foigus' Notes

Mostly OS X Admin Related

Trial by Fiery

To start, be sure to read “Printers Were Sent From Hell To Make Us Miserable“.

This post is going to focus on EFI’s Fiery RIP print drivers and what can be done to deploy them across a fleet of Macs. If that doesn’t make one want to tear their hair out, try this on for size–all the certificates signing Fiery driver packages expired on March 30, 2017. Much like other companies’ certificate expirations, this renders the packages unusable. Since Fiery driver packages are not simple packages that can be expanded and flattened to strip the signature, new packages will need to be downloaded from EFI.

The first step to obtaining the right drivers for a Fiery RIP-based printer is to determine the printer model and Fiery RIP print server model.  While it’s not essential to know the Fiery RIP print server model, it may be required to obtain the proper driver.  For this exercise I’m going to assume a Ricoh Pro C901 model printer.

The next step is to go to EFI’s Fiery RIP driver download webpage.  While it’s possible to download the print driver directly from the Fiery RIP rather than EFI, the driver there is likely out of date.  Once signed into the EFI download site, select the “Partner” (printer vendor) and “Printer/Press Model”.  Hopefully the next selection of the “Fiery Model and Version” will have only one option, however there is a possibility there may be multiple entries here–for this exercise, the Ricoh Pro C901 model printer has four “Fiery Model and Versions” listed:

RIP Revisions and Models

The options above break down as follows:

  • “E-41” and “E-81” are the model of the Fiery RIP
  • “1.0” and “1.1” are the revision of the Fiery RIP

Regarding the Fiery RIP model, it may require reaching out to a print vendor to determine which RIP model is installed.  Regarding the Fiery RIP revision, this is visible by accessing the RIP’s web interface in a browser by entering its hostname:

901c RIP Version Redacted

For this exercise I’m going to assume an E-41 RIP, version 1.0.

Next is OS choice–the current Fiery RIP drivers support Mac OS X 10.7 through macOS 10.12, so the most recent driver should be OK.

Finally is language choice–the EFI download page may offer options for Japanese, Simplified Chinese, and other languages. For this case we’ll use the “other” languages option, which includes English.

Note once the driver has been downloaded from EFI, it may be useful to be able to decode the driver from the disk image name. EFI’s driver disk images use the following pattern:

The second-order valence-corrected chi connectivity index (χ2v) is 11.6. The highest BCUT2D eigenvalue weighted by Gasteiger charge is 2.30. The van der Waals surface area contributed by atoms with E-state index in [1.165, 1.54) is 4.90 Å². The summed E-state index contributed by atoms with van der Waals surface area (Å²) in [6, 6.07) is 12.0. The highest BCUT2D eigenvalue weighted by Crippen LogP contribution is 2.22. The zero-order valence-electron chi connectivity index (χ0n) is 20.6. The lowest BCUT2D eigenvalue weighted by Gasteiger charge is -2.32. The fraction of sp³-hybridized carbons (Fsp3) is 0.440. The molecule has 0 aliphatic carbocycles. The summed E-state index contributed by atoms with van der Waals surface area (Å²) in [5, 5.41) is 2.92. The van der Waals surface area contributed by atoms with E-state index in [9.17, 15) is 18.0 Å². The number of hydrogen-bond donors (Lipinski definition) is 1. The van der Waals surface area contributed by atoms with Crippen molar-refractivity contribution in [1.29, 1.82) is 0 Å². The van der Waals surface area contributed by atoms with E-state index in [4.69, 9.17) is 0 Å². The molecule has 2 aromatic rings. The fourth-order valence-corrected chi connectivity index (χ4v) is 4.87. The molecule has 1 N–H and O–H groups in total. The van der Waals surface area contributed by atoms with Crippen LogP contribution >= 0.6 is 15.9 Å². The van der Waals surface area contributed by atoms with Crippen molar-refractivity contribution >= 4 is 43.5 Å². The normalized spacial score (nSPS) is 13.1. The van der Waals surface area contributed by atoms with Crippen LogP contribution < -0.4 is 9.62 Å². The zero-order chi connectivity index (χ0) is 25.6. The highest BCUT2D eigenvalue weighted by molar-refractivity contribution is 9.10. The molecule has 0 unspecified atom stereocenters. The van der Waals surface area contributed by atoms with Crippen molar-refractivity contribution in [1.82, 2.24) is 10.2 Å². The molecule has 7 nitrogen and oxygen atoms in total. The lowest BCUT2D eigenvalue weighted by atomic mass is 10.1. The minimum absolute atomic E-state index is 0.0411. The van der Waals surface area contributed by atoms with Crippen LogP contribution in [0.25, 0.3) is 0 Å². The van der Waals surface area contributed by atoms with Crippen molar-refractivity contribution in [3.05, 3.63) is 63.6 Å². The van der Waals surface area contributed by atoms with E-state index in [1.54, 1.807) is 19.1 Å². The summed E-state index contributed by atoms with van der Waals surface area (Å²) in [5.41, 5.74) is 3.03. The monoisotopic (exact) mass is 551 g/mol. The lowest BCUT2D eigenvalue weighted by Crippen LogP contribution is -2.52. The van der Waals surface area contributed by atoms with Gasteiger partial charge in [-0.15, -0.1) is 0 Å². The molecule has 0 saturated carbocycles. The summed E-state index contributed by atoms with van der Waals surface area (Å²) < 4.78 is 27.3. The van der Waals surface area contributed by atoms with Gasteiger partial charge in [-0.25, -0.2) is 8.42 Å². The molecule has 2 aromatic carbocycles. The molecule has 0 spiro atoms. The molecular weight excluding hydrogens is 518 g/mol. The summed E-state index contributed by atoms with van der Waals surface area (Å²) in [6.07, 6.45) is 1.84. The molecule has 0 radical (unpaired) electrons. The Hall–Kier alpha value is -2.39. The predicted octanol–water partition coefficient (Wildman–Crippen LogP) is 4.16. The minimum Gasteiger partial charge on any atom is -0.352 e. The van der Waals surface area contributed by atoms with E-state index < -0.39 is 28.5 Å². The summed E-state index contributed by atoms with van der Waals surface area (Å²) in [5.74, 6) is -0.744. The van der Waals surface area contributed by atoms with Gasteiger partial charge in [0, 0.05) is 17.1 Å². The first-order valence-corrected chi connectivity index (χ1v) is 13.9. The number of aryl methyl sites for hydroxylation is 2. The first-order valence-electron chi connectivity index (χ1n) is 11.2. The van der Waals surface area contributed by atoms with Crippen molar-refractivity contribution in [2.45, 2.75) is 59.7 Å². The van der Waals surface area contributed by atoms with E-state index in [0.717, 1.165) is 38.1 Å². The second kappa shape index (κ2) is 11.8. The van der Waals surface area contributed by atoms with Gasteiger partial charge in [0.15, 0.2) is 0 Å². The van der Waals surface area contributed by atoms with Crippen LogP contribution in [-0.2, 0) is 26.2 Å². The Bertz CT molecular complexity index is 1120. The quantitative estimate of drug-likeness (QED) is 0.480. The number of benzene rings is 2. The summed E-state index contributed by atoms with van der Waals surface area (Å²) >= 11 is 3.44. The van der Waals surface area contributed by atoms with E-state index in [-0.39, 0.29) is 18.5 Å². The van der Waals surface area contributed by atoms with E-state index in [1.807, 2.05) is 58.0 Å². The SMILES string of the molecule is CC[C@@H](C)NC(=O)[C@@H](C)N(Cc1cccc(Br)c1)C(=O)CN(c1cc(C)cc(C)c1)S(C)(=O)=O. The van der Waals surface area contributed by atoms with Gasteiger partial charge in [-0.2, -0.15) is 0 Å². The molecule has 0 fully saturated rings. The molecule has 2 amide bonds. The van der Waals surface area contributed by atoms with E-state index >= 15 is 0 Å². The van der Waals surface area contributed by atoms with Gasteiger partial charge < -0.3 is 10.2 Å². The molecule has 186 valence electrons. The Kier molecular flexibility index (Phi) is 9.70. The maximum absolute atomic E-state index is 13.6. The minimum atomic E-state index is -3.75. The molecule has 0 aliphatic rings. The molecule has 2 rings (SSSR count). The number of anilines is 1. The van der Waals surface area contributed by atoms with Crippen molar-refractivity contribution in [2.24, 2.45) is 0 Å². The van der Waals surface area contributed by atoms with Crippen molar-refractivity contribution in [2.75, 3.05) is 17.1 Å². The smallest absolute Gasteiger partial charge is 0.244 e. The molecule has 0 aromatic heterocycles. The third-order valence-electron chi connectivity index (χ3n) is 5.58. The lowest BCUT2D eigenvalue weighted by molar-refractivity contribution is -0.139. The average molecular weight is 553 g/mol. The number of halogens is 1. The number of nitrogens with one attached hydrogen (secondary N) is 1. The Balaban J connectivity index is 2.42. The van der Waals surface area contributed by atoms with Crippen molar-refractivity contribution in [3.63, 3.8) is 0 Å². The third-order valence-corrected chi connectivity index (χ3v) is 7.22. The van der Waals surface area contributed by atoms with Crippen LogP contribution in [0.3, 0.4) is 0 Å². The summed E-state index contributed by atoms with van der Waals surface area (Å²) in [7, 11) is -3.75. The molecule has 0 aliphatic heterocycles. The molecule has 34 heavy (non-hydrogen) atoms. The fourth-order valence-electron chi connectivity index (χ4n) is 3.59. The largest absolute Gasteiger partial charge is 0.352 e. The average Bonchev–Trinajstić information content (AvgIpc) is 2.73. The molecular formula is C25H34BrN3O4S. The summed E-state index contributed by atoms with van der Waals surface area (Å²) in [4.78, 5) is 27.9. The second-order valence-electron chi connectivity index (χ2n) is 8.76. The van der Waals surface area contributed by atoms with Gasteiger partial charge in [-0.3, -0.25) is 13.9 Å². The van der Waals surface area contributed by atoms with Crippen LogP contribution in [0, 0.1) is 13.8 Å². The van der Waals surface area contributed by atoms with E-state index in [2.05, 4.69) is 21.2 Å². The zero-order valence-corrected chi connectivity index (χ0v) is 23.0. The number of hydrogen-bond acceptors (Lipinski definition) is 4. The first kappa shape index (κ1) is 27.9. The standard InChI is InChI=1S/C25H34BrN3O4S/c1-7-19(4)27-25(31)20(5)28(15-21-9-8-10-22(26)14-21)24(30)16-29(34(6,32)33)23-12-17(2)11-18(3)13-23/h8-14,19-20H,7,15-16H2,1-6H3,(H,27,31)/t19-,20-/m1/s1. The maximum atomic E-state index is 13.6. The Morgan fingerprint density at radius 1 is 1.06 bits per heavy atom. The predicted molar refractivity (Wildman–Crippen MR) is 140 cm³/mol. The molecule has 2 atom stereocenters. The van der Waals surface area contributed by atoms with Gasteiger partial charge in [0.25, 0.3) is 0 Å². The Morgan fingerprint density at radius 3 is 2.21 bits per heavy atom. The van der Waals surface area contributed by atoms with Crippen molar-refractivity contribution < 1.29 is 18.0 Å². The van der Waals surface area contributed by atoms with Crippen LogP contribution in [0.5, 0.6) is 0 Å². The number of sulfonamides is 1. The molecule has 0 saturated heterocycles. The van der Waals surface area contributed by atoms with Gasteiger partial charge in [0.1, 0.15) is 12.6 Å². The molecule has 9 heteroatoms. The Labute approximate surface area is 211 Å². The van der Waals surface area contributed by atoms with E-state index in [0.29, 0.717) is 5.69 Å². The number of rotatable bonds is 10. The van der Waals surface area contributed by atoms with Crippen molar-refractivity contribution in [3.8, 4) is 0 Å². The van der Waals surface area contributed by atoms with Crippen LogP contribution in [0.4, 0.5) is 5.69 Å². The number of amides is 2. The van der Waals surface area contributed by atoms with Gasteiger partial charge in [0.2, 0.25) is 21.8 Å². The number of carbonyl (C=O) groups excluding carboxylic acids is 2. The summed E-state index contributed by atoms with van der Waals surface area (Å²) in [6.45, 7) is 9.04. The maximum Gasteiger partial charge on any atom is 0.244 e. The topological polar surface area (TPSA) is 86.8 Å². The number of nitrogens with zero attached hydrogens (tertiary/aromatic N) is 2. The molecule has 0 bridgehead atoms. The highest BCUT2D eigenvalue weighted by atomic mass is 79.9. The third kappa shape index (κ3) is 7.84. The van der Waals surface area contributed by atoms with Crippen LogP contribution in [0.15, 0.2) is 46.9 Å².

The disk image “Ricoh_E41_v1_0R_FD51_v1Cert.dmg” translates to:

  • Vendor: Ricoh
  • RIP Model: E41
  • RIP Version: 1.0
  • Language: Roman (currently German , English , Spanish , French , Italian, and Dutch)
    Other language codes might include “J” for Japanese, or “SC” for Simplified Chinese. Note Roman languages were formerly designated by letters, so “EFIGSD” was English, French, Italian, German, Spanish, and Dutch
  • Fiery Driver Major Version: 51
  • Driver Revision: 1
  • New certificate (the lack of a “Cert” would indicate the old, expired certificate)

Regarding getting these drivers installed, I have written an AutoPkg recipe for revision “FD50” Fiery drivers, which also appears to work for “FD51” drivers. While researching these drivers, I encountered a few things:

  • Revision FD50/FD51 drivers have an postinstall (installation) script that recognizes a command line installation
  • Revision FD50/FD51 drivers seem to have consistent postinstall scripts across all printer/RIP models
  • Revision FD50/FD51 drivers will skip installation of the Fiery Driver Updater if it doesn’t exist

My goal is to remove the Fiery Driver Updater and repack the package–I’ve posted the recipes here, and the workflow is as follows:

  • Navigate to EFI’s download page and download the appropriate driver–currently “FD50” and “FD51” drivers have been successfully tested.
  • Note the name of the disk image (e.g. “Ricoh_E41_v1_0R_FD51_v1Cert.dmg”) and confirm that it is indeed named for a “FD50” or “FD51” revision driver
  • Add my AutoPkg repo and then create a uniquely-named override for the pkg recipe, using the name of the disk image
autopkg repo-add foigus-recipes 
autopkg make-override GenericFieryFD50.pkg -n Ricoh_E41_v1_0R_FD51_v1Cert.pkg
  • Edit the override, setting the following suggested “Input” values:
    • NAME is the name of the downloaded disk image without “.dmg”, and adding “_No_Update” at the end of the name (e.g. “Ricoh_E41_v1_0R_FD51_v1Cert_No_Update”)
    • PACKAGE_ID should be “com.efi.DMG-Name-with-hyphens-substituted-for-underscores.pkg” since the PkgCreator processor doesn’t like underscores (e.g. “com.efi.Ricoh-E41-v1-0R-FD51-v1Cert.pkg”)